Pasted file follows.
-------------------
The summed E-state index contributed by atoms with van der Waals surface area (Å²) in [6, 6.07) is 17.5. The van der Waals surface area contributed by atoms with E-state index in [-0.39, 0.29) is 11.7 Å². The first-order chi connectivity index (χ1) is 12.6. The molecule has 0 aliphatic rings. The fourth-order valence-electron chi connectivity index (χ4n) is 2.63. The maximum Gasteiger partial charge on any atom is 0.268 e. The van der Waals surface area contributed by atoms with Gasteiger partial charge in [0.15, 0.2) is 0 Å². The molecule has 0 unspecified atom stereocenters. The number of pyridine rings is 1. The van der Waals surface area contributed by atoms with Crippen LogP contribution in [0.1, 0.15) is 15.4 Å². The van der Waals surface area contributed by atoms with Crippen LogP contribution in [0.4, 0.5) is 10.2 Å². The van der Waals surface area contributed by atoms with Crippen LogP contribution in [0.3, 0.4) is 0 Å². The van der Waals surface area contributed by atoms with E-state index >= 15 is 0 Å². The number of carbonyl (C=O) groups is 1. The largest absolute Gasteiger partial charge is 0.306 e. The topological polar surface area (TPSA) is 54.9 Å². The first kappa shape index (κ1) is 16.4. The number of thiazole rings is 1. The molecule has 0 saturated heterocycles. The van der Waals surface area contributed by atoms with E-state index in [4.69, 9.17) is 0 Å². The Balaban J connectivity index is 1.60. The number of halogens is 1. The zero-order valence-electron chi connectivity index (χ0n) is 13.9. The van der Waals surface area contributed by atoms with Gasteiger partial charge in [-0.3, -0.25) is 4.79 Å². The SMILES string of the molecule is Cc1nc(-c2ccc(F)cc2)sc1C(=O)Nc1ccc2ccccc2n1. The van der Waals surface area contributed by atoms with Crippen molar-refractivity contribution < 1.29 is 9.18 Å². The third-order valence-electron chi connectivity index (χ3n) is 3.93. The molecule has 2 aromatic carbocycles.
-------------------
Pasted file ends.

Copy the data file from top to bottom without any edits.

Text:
The summed E-state index contributed by atoms with van der Waals surface area (Å²) in [6, 6.07) is 17.5. The van der Waals surface area contributed by atoms with E-state index in [-0.39, 0.29) is 11.7 Å². The first-order chi connectivity index (χ1) is 12.6. The molecule has 0 aliphatic rings. The fourth-order valence-electron chi connectivity index (χ4n) is 2.63. The maximum Gasteiger partial charge on any atom is 0.268 e. The van der Waals surface area contributed by atoms with Gasteiger partial charge in [0.15, 0.2) is 0 Å². The molecule has 0 unspecified atom stereocenters. The number of pyridine rings is 1. The van der Waals surface area contributed by atoms with Crippen LogP contribution in [0.1, 0.15) is 15.4 Å². The van der Waals surface area contributed by atoms with Crippen LogP contribution in [0.4, 0.5) is 10.2 Å². The van der Waals surface area contributed by atoms with Crippen LogP contribution in [0.3, 0.4) is 0 Å². The van der Waals surface area contributed by atoms with E-state index >= 15 is 0 Å². The number of carbonyl (C=O) groups is 1. The largest absolute Gasteiger partial charge is 0.306 e. The topological polar surface area (TPSA) is 54.9 Å². The first kappa shape index (κ1) is 16.4. The number of thiazole rings is 1. The molecule has 0 saturated heterocycles. The van der Waals surface area contributed by atoms with E-state index in [4.69, 9.17) is 0 Å². The Balaban J connectivity index is 1.60. The number of halogens is 1. The zero-order valence-electron chi connectivity index (χ0n) is 13.9. The van der Waals surface area contributed by atoms with Gasteiger partial charge in [-0.3, -0.25) is 4.79 Å². The SMILES string of the molecule is Cc1nc(-c2ccc(F)cc2)sc1C(=O)Nc1ccc2ccccc2n1. The van der Waals surface area contributed by atoms with Crippen molar-refractivity contribution < 1.29 is 9.18 Å². The third-order valence-electron chi connectivity index (χ3n) is 3.93. The molecule has 2 aromatic carbocycles.